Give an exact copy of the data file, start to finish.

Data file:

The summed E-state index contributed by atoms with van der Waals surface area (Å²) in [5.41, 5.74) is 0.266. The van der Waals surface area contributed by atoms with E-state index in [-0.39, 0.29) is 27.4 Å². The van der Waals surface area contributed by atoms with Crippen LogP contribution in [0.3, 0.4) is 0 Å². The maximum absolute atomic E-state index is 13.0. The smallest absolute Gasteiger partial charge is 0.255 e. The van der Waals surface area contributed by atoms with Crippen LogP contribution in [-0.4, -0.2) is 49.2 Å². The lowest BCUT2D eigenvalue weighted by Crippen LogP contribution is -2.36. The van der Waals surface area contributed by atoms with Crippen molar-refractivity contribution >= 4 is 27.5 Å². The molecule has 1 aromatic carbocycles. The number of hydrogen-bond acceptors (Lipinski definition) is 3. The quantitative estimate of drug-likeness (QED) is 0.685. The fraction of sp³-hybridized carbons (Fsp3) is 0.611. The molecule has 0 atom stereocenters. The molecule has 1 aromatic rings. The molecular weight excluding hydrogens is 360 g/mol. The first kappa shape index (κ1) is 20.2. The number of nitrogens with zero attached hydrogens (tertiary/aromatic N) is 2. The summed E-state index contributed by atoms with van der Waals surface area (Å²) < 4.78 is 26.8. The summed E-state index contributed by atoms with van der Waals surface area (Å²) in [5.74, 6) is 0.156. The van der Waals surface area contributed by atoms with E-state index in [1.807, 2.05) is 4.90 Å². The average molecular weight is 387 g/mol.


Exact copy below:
The summed E-state index contributed by atoms with van der Waals surface area (Å²) in [5.41, 5.74) is 0.266. The van der Waals surface area contributed by atoms with E-state index in [-0.39, 0.29) is 27.4 Å². The van der Waals surface area contributed by atoms with Crippen LogP contribution in [0.3, 0.4) is 0 Å². The maximum absolute atomic E-state index is 13.0. The smallest absolute Gasteiger partial charge is 0.255 e. The van der Waals surface area contributed by atoms with Crippen LogP contribution in [-0.4, -0.2) is 49.2 Å². The lowest BCUT2D eigenvalue weighted by Crippen LogP contribution is -2.36. The van der Waals surface area contributed by atoms with Crippen molar-refractivity contribution >= 4 is 27.5 Å². The molecule has 1 aromatic carbocycles. The number of hydrogen-bond acceptors (Lipinski definition) is 3. The quantitative estimate of drug-likeness (QED) is 0.685. The fraction of sp³-hybridized carbons (Fsp3) is 0.611. The molecule has 0 atom stereocenters. The molecule has 1 aromatic rings. The molecular weight excluding hydrogens is 360 g/mol. The first kappa shape index (κ1) is 20.2. The number of nitrogens with zero attached hydrogens (tertiary/aromatic N) is 2. The summed E-state index contributed by atoms with van der Waals surface area (Å²) < 4.78 is 26.8. The summed E-state index contributed by atoms with van der Waals surface area (Å²) in [5.74, 6) is 0.156. The van der Waals surface area contributed by atoms with E-state index in [1.807, 2.05) is 4.90 Å². The average molecular weight is 387 g/mol.